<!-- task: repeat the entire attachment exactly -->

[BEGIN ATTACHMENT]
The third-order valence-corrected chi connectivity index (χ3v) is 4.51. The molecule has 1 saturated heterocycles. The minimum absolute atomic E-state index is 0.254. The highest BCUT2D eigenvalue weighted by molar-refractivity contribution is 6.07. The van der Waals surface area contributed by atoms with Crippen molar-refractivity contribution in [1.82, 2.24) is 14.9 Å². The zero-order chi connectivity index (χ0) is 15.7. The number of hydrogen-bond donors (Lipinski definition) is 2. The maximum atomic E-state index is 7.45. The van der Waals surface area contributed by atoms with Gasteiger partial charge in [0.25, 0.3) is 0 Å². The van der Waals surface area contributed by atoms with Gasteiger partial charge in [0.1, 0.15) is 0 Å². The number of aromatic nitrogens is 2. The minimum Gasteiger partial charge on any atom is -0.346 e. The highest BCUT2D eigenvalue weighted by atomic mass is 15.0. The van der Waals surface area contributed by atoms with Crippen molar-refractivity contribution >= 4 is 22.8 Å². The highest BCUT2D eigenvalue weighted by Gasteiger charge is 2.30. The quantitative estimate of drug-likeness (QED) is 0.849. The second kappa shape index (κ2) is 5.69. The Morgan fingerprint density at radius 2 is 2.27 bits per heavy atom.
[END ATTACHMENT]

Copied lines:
The third-order valence-corrected chi connectivity index (χ3v) is 4.51. The molecule has 1 saturated heterocycles. The minimum absolute atomic E-state index is 0.254. The highest BCUT2D eigenvalue weighted by molar-refractivity contribution is 6.07. The van der Waals surface area contributed by atoms with Crippen molar-refractivity contribution in [1.82, 2.24) is 14.9 Å². The zero-order chi connectivity index (χ0) is 15.7. The number of hydrogen-bond donors (Lipinski definition) is 2. The maximum atomic E-state index is 7.45. The van der Waals surface area contributed by atoms with Gasteiger partial charge in [0.25, 0.3) is 0 Å². The van der Waals surface area contributed by atoms with Gasteiger partial charge in [0.1, 0.15) is 0 Å². The number of aromatic nitrogens is 2. The minimum Gasteiger partial charge on any atom is -0.346 e. The highest BCUT2D eigenvalue weighted by atomic mass is 15.0. The van der Waals surface area contributed by atoms with Crippen molar-refractivity contribution >= 4 is 22.8 Å². The highest BCUT2D eigenvalue weighted by Gasteiger charge is 2.30. The quantitative estimate of drug-likeness (QED) is 0.849. The second kappa shape index (κ2) is 5.69. The Morgan fingerprint density at radius 2 is 2.27 bits per heavy atom.